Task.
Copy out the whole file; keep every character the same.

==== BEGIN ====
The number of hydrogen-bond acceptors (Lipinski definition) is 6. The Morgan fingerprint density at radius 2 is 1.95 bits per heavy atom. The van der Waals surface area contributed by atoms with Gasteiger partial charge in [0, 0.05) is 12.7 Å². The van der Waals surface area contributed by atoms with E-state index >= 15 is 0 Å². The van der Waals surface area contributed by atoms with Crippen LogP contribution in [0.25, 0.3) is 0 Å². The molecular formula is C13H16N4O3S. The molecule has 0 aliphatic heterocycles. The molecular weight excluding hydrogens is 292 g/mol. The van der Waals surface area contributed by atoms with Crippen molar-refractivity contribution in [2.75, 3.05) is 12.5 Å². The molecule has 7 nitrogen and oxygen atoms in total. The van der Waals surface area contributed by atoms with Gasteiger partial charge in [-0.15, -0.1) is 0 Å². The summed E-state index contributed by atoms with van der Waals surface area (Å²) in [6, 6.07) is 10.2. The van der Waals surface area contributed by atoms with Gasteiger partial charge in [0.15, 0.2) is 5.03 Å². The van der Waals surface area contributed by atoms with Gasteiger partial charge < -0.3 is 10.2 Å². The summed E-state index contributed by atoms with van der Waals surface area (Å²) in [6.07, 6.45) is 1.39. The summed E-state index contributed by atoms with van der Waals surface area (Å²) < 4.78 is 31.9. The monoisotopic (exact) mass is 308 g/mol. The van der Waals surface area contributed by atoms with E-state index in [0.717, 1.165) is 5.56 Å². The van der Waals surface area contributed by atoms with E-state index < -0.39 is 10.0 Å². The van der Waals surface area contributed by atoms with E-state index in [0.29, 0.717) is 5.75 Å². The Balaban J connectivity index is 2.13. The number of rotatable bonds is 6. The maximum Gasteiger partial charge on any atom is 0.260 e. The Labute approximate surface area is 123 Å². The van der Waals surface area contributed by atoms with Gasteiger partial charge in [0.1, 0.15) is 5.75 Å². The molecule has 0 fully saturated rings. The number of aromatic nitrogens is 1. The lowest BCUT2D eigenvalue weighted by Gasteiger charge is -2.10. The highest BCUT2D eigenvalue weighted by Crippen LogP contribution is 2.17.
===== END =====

The number of hydrogen-bond acceptors (Lipinski definition) is 6. The Morgan fingerprint density at radius 2 is 1.95 bits per heavy atom. The van der Waals surface area contributed by atoms with Gasteiger partial charge in [0, 0.05) is 12.7 Å². The van der Waals surface area contributed by atoms with E-state index >= 15 is 0 Å². The van der Waals surface area contributed by atoms with Crippen LogP contribution in [0.25, 0.3) is 0 Å². The molecular formula is C13H16N4O3S. The molecule has 0 aliphatic heterocycles. The molecular weight excluding hydrogens is 292 g/mol. The van der Waals surface area contributed by atoms with Crippen molar-refractivity contribution in [2.75, 3.05) is 12.5 Å². The molecule has 7 nitrogen and oxygen atoms in total. The van der Waals surface area contributed by atoms with Gasteiger partial charge in [-0.15, -0.1) is 0 Å². The summed E-state index contributed by atoms with van der Waals surface area (Å²) in [6, 6.07) is 10.2. The van der Waals surface area contributed by atoms with Gasteiger partial charge in [0.15, 0.2) is 5.03 Å². The van der Waals surface area contributed by atoms with Gasteiger partial charge < -0.3 is 10.2 Å². The summed E-state index contributed by atoms with van der Waals surface area (Å²) in [6.07, 6.45) is 1.39. The summed E-state index contributed by atoms with van der Waals surface area (Å²) < 4.78 is 31.9. The monoisotopic (exact) mass is 308 g/mol. The van der Waals surface area contributed by atoms with E-state index in [0.717, 1.165) is 5.56 Å². The van der Waals surface area contributed by atoms with E-state index < -0.39 is 10.0 Å². The van der Waals surface area contributed by atoms with E-state index in [0.29, 0.717) is 5.75 Å². The Balaban J connectivity index is 2.13. The number of rotatable bonds is 6. The maximum Gasteiger partial charge on any atom is 0.260 e. The Labute approximate surface area is 123 Å². The van der Waals surface area contributed by atoms with Gasteiger partial charge in [0.1, 0.15) is 5.75 Å². The molecule has 0 fully saturated rings. The number of aromatic nitrogens is 1. The lowest BCUT2D eigenvalue weighted by Gasteiger charge is -2.10. The highest BCUT2D eigenvalue weighted by Crippen LogP contribution is 2.17.